New Moto G Fast, Moto E make the iPhone SE look expensive

Moto G Fast and Moto E
Moto G Fast, at left, and Moto E (Image credit: Motorola)

These days, we consider the Moto G Power to be the best cheap phone you can buy for less than $250 because it offers exceptional battery life, good-enough performance and photography and compatibility with any cellular network.

Nevertheless, Motorola evidently wasn’t satisfied with the value of its latest budget handset, because the company’s now putting out an even cheaper model that still looks to carry over most of what we loved about the Power.

Motorola's latest budget phone is called the Moto G Fast. Coming out July 12 for $199 unlocked and via Boost Mobile, the 6.4-inch Moto G Fast has the very same processor as the Moto G Power and Moto G Stylus, but packs a 4,000-mAh battery compared to the Power’s 5,000-mAh power pack. It also has 3GB of RAM rather than 4GB, though Motorola has been able to  bring the Power’s triple-lens rear camera to the Fast, so the differences are actually pretty slight in the grand scheme of things.

The Moto G Fast will be accompanied by the new 6.2-inch Moto E for 2020 for $149. Inside this model is a Snapdragon 632 processor supported by 2GB of RAM, a 3,550-mAh battery and a dual-lens rear camera that combines a 13-MP main sensor with a 2-MP depth sensor.

Like the Moto G Fast, the Moto E will be available unlocked, though it will also be sold through a range of discount carriers, including Metro by T-Mobile, Boost Mobile, U.S. Cellular, Xfinity Mobile, Republic Wireless and Verizon's prepaid service. You can pre-order either phone from Best Buy, Amazon, Walmart and other major retailers starting today.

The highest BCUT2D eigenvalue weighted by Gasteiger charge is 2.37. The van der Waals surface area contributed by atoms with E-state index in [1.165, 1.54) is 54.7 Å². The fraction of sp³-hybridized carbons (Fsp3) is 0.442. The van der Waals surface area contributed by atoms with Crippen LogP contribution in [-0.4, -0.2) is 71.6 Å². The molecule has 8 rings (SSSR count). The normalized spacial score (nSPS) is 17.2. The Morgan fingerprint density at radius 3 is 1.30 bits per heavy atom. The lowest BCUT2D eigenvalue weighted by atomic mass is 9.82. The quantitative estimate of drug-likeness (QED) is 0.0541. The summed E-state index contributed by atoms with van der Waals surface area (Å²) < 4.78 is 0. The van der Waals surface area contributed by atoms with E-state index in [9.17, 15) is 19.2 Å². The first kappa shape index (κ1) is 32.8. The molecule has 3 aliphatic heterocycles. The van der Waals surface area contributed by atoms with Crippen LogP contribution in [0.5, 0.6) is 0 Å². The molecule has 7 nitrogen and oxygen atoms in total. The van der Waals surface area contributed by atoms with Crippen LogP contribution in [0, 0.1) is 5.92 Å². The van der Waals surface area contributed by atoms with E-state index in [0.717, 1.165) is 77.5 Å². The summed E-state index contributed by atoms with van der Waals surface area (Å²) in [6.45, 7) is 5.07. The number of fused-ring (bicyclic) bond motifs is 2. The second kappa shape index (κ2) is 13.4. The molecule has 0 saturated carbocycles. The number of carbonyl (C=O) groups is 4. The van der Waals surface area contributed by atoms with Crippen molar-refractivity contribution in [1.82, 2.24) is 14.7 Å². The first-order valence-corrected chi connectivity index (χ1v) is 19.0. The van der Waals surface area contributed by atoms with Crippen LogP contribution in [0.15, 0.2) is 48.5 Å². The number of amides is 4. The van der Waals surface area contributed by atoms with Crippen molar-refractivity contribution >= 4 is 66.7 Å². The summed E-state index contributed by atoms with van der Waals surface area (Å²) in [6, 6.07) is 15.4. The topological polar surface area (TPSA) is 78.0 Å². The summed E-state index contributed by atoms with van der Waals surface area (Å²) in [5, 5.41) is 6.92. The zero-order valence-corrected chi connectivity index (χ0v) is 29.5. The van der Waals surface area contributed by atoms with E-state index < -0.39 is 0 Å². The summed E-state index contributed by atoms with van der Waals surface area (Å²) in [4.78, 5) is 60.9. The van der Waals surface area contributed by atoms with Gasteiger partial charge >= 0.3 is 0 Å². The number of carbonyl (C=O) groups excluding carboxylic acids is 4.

Moto G Fast and Moto E specs

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ModelMoto G FastMoto E
Starting Price$199$149
Screen6.4-inch LCD (1560x720)6.2-inch LCD (1520x720)
CPUSnapdragon 665Snapdragon 632
Storage32GB; expandable up to 512GB32GB; expandable up to 512GB
Battery4,000 mAh3,550 mAh
Rear Camera16MP main (ƒ/1.7); 8MP ultrawide (ƒ/2.2); 2MP macro (ƒ/2.2)13MP main (ƒ/2.0); 2MP depth (ƒ/2.2)
Front Camera8MP (ƒ/2.0)5MP (ƒ/2.0)
ColorsPearl WhiteMidnight Blue, Champagne Pink
Weight6.68 ounces6.52 ounces
Dimensions6.37 x 2.98 x 0.35 inches6.29 x 3.01 x 0.34 inches

The Moto G Fast is the device we’re primarily excited to test, though. Although the Moto G Power really won us over with its unbelievable longevity on a charge — lasting 16 hours and 10 minutes in Tom’s Guide’s custom battery test — the rest of the handset is pretty solid too. The display is satisfactorily bright, performance is sprightly enough to handle ordinary phone tasks, the photos it takes aren’t that much worse than what you’d get from, say, the Pixel 3a, and what few software shortcuts and enhancements Motorola’s added to Android 10 are genuinely useful.

If the Moto G Fast can deliver on all of those fronts that the Power excelled at —albeit with a slight hit to battery life — it could be the perfect phone under $200. It’s worth pointing out that the Moto G Stylus also has a 4,000-mAh battery, and with it, that device lasted 12 hours and 13 minutes in the same battery test — still good enough to land in the rankings for best phone battery life.

On the even less-expensive side of things, the Moto E will take the fight to Nokia’s range of cheap handsets. One device we tested nearly a year ago, the $189 Nokia 4.2, sported a sensible, cute design but came equipped with a lower-spec chip than what you’ll find in the Moto E, and the battery life was nothing to celebrate, either.

So far this year, we’ve seen Motorola rise up to take back the cheap phone mantle with the Moto G Power and, to a lesser extent, the Moto G Stylus. The Moto G Fast and Moto E will prove whether the company can keep it. Look forward to reviews of both handsets in the coming weeks.

Adam Ismail is a staff writer at Jalopnik and previously worked on Tom's Guide covering smartphones, car tech and gaming. His love for all things mobile began with the original Motorola Droid; since then he’s owned a variety of Android and iOS-powered handsets, refusing to stay loyal to one platform. His work has also appeared on Digital Trends and GTPlanet. When he’s not fiddling with the latest devices, he’s at an indie pop show, recording a podcast or playing Sega Dreamcast.